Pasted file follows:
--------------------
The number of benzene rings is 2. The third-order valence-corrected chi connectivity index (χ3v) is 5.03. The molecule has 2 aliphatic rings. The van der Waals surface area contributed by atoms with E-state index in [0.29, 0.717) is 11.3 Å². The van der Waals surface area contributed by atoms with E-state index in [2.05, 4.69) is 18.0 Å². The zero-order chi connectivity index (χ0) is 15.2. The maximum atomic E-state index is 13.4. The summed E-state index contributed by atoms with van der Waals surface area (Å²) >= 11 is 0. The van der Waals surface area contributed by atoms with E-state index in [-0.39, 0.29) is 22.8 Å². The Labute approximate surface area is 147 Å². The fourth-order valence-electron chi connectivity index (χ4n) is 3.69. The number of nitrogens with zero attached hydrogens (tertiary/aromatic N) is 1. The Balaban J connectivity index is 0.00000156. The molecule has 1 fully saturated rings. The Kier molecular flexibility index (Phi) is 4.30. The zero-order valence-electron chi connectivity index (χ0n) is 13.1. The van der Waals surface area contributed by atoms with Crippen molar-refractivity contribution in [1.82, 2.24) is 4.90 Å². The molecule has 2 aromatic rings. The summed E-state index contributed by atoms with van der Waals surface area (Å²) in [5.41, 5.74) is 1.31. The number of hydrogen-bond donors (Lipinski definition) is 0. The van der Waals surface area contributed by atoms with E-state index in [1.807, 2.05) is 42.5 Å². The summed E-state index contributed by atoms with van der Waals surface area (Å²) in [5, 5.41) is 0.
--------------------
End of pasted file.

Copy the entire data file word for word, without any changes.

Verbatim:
The number of benzene rings is 2. The third-order valence-corrected chi connectivity index (χ3v) is 5.03. The molecule has 2 aliphatic rings. The van der Waals surface area contributed by atoms with E-state index in [0.29, 0.717) is 11.3 Å². The van der Waals surface area contributed by atoms with E-state index in [2.05, 4.69) is 18.0 Å². The zero-order chi connectivity index (χ0) is 15.2. The maximum atomic E-state index is 13.4. The summed E-state index contributed by atoms with van der Waals surface area (Å²) >= 11 is 0. The van der Waals surface area contributed by atoms with E-state index in [-0.39, 0.29) is 22.8 Å². The Labute approximate surface area is 147 Å². The fourth-order valence-electron chi connectivity index (χ4n) is 3.69. The number of nitrogens with zero attached hydrogens (tertiary/aromatic N) is 1. The Balaban J connectivity index is 0.00000156. The molecule has 1 fully saturated rings. The Kier molecular flexibility index (Phi) is 4.30. The zero-order valence-electron chi connectivity index (χ0n) is 13.1. The van der Waals surface area contributed by atoms with Crippen molar-refractivity contribution in [1.82, 2.24) is 4.90 Å². The molecule has 2 aromatic rings. The summed E-state index contributed by atoms with van der Waals surface area (Å²) in [5.41, 5.74) is 1.31. The number of hydrogen-bond donors (Lipinski definition) is 0. The van der Waals surface area contributed by atoms with E-state index in [1.807, 2.05) is 42.5 Å². The summed E-state index contributed by atoms with van der Waals surface area (Å²) in [5, 5.41) is 0.